School of Culture and Communication - Research Publications

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    Gwen Harwood
    Trigg, Stephanie (Oxford University Press, 1994)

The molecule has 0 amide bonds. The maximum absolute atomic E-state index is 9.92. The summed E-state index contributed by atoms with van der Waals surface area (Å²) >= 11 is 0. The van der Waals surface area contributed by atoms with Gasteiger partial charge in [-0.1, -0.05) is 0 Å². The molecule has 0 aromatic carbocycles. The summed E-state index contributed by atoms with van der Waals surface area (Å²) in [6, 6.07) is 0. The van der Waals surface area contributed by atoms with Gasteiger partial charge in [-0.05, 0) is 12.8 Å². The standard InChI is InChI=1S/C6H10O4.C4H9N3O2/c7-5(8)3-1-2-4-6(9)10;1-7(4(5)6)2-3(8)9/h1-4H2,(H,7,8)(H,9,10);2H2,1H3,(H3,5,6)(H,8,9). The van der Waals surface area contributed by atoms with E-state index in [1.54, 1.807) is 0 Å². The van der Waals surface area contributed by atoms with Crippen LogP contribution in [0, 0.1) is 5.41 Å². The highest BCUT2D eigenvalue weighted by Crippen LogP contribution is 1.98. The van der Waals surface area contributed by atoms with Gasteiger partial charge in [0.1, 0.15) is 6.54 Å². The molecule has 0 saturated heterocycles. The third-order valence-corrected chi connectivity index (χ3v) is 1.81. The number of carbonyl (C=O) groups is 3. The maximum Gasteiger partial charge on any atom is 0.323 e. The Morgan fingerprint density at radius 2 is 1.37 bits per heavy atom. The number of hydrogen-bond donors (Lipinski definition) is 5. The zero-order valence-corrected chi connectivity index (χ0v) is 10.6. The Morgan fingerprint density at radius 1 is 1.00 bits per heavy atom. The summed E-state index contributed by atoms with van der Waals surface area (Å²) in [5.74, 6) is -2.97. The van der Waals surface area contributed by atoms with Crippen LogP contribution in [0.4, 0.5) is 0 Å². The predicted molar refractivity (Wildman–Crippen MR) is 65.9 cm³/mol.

The poetry of Gwen Harwood is famously passionate and sensual. Some readers have sought to interpret the dramatic situations of her poems as autobiographical narratives. Conversely, when these scenarios seem too suggestive, Harwood's more personal poems are sometimes allegorised into safer, more neutral statements about art and poetics. In this lively book Stephanie Trigg argues that greater attention to Gwen Harwood's ability to impersonate or improvise a range of voices can liberate the reader from the tyranny of the biographical equation. Trigg pays tribute to the passion and eroticism of Harwood's love poetry without seeking to probe the more private mysteries of its composition. In doing so, she posits a new way of reading one of Australia's finest poets. Harwood's fascination with the nature of art is also taken up in a study of her affiliations with poetic tradition. These relations are never straightforward, and this book suggests that feminist literary theory can help us read Harwood's complex, dynamic relations with the poetry of the past. Its conclusions will surprise many readers.